Returning home a hero
Football is really all Gilbert has ever known. He was a ball boy in elementary school for Ben Norton, a legendary San Angelo high school coach. He later served as a pallbearer at Norton’s funeral. In various interviews over the years, Gilbert has said numerous times, “All I ever wanted to be was a Lake View Chief.”
When he interviewed for the head coaching job at Lake View, Gilbert brought a 15-page packet full of information about the program and its feeder middle school. He aced the interview and led his alma mater from 2008 to 2010. Preparation was the key, just as it was for Norton.
Now Gilbert’s life has come full circle. Growing up, Gilbert would always volunteer at the annual Angelo Football Clinic, a Mecca of sorts for Texas high school coaches. Stuffing envelopes, ferrying people to and from the airport, whatever was needed.
Last year, when Gilbert was the co-offensive coordinator at Tulsa, he finally made it onto the stage as a presenter. Earlier this month, he was center stage, this time with the burnt-orange Longhorns logo embroidered on a black pullover.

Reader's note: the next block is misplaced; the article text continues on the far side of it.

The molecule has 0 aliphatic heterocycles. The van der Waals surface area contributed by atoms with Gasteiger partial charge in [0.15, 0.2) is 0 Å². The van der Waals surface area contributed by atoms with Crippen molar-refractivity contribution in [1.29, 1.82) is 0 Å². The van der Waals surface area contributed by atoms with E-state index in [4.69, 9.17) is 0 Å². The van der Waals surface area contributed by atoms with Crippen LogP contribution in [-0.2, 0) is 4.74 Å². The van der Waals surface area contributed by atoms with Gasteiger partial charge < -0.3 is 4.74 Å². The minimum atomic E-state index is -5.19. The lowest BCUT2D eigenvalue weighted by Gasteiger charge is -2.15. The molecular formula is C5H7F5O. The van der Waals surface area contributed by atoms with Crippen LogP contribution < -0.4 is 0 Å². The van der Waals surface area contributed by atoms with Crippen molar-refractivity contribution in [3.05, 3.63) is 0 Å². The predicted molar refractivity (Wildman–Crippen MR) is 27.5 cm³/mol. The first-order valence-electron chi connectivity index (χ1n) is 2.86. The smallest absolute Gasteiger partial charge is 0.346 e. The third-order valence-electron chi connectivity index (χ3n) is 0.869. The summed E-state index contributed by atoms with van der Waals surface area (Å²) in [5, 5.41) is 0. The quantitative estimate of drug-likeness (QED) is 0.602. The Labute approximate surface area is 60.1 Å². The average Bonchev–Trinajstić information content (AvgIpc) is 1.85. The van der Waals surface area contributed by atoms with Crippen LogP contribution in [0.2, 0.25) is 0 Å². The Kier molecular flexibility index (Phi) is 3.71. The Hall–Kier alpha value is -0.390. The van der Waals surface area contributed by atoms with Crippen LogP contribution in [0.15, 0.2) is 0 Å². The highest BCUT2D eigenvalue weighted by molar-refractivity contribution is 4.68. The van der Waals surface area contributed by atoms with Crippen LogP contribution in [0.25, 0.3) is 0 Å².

“Leadership,” Gilbert said during an 80-minute presentation to several hundred coaches inside Angelo State’s Junell Center. “I think that’s something at the quarterback position, it’s a must. Your guys have to work extremely hard, and I truly believe those guys have to be vocal. I don’t think hard work in itself is just enough for your quarterback to do.
“Know fast, react fast, throw fast,” Gilbert continued. “At one point in time, we used to say think fast — that was the first thing I said. We eliminated thinking. We want to those guys to know fast, react fast and throw fast.
“Never give up on a player. He can always change. Give him a chance to either change his attitude or his abilities. Labels disable.”
For those looking for insights on Texas’ quarterback derby, Gilbert never once mentioned Tyrone Swoopes, Jerrod Heard or Shane Buechele. This wasn’t the place. That topic will be devoured in August.